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What is a Journal Entry in Accounting?

A journal entry is the first stage of the accounting process. Its purpose is to record a business transaction. 

Every journal entry involves a debit and a credit. One account is debited, and another is credited. Some journal entries could affect more than two accounts, but the total of the debits would always match the sum of the credits.

In this post, we’ll examine the role journal entries play in the accounting system. We’ll also consider a few examples to get an idea about the information that goes into each journal entry.


Why are journal entries needed?

We mentioned that each journal entry would always have a debit as well as a credit amount. It’s essential to understand the reasoning behind this. 

When an organization follows the double-entry accounting system, every transaction it enters into involves making a journal entry that involves both debits and credits. So, if a company makes a cash sale, the cash account would be debited, and the revenue account would be credited for the same amount. 

Similarly, each and every transaction is recorded with a journal entry. And each journal entry has an impact on at least two accounts. This is the basis of the double-entry accounting system. 

Journal entries are the foundation of the double-entry accounting system.

The following steps will illustrate the role that journal entries play in helping accountants prepare a company’s financial statements:

  1. Every business transaction is recorded with a journal entry. A couple of paragraphs earlier, we gave the example of a cash sale.
  2. Each journal entry is posted into the general ledger. This is a bookkeeping ledger into which data from the firm’s journals are posted.
  3. At the end of the accounting period, a trial balance is prepared by adding up the balances in the general ledger.
  4. The firm’s financial statements are made using the information in the trial balance.

 

What information goes into a journal entry?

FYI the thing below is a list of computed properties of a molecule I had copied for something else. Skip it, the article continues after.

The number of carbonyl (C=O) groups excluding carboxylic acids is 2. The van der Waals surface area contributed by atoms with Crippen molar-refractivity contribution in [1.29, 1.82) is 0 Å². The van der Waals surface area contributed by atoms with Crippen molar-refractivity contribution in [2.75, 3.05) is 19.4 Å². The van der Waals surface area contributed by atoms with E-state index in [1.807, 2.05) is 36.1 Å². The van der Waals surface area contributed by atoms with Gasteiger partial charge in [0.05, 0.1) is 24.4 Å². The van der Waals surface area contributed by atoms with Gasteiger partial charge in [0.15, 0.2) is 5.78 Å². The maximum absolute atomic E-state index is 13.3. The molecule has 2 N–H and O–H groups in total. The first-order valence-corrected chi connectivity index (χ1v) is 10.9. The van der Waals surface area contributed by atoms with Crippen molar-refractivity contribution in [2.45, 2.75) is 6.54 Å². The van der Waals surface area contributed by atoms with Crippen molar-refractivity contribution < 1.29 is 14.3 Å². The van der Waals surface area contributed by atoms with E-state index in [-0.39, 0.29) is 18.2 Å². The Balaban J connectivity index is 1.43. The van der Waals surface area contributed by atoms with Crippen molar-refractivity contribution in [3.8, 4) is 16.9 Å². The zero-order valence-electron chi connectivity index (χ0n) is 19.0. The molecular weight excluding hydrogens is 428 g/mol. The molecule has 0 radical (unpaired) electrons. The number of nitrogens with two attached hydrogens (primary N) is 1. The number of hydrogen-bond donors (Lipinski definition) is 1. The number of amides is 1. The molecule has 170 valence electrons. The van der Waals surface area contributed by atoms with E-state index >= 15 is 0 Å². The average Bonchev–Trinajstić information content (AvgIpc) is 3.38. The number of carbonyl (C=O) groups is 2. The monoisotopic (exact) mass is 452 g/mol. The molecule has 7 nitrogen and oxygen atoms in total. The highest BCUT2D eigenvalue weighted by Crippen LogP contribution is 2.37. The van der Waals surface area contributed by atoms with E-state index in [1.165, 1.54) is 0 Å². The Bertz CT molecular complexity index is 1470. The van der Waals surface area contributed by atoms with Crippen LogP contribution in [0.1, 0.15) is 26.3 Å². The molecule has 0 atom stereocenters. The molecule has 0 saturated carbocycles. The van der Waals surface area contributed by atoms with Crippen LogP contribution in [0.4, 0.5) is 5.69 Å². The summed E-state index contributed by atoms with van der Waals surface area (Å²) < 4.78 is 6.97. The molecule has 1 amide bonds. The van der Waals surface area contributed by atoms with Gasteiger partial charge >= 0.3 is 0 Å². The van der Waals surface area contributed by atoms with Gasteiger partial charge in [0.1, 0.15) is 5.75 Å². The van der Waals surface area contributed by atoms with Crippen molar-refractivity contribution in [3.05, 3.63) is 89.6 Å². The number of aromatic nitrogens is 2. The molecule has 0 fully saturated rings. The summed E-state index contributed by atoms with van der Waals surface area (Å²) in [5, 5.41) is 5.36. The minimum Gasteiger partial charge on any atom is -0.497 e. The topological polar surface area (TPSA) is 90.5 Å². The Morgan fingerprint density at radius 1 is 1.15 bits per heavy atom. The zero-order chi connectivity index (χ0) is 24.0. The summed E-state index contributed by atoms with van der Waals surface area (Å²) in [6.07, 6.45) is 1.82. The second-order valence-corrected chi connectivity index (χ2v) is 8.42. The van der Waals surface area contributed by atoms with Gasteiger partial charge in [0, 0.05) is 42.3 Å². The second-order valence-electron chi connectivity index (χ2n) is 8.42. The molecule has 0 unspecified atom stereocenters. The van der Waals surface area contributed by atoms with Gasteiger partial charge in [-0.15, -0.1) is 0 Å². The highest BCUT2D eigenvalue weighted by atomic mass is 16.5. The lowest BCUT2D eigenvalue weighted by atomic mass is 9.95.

Remember that each journal entry records a single transaction. As it is the first step in the accounting process, the entry must include all the information relevant to the transaction. 

Typically, a journal entry could contain the following details:

→ The date of the entry.

→ A reference to the document on which it is based. This could be an invoice, a receipt, or some other document.
→ The account being debited.
→ The account being credited.

→ The accounting period for which the journal entry pertains.

→ The name of the person making the entry.

→ A reference number.

→ A brief description of the transaction.

As you can see, journal entries contain a wide range of information. These details can help auditors and even the company’s CPA or accountant review the books later. 

 

General accounting journals and special accounting journals

Journal entries could be made in a general accounting journal or special accounting journals. Often, firms use both.

Let’s understand the reasons behind this.

A small company could use a general accounting journal to record all its transactions. This is a good option as the number of journal entries would be limited. However, for a bigger firm, it doesn’t make sense to cram all its journal entries into a single general accounting journal.

So, larger companies typically opt for several special accounting journals. They could create special journals for different categories of transactions. Every activity that requires multiple entries could warrant its own special accounting journal. Here are some examples of special accounting journals:

  • Payroll journals: These are used to record payments to employees. They would also include entries for deductions.
  • Sales journals: These are a necessity for companies with a large number of sales transactions.
  • Purchase journals: Firms that make numerous purchases find these to be useful.
  • Cash receipt journals: As the name implies, these are used to record cash receipts. Companies that have large volumes of cash transactions can use these journals to record their cash inflows.
  • Cash payment journals: These are a good option for firms that make many cash disbursements.

You should also know that large firms could use both a general accounting journal as well as several special accounting journals. Journal entries that don’t fall under any of the special journal categories are made in the general journal.

 

Journal entry examples

Now, let’s look at some journal entries to get a practical understanding of how they’re made.

Example 1: A company purchases machinery for its factory and pays for it in cash. This would result in the fixed asset account increasing and the cash account decreasing.

Here’s the journal entry for the transaction:

 

Date

 

Debit 

Credit

March 20, 2021

Machinery account

$1,000

 

March 20, 2021

Cash

 

$1,000

 

Example 2: A company pays rent for its factory.

 

Date

 

Debit 

Credit

March 20, 2021

Rent

$1,000

 

March 20, 2021

Cash

 

$1,000

 

Example 3: A company buys raw material on credit.

 

Date

 

Debit 

Credit

March 20, 2021

Raw material

$1,000

 

March 20, 2021

Supplier

 

$1,000

 

Note: Each journal entry would also include details of the accounting period to which it pertains as well as a reference number, the document reference, and the name of the person who has made the entry.

 

The bottom line

Journal entries are used to record transactions in a company’s books. These entries play a crucial role in the double-entry accounting system and form the basis of a firm’s financial statements.

 

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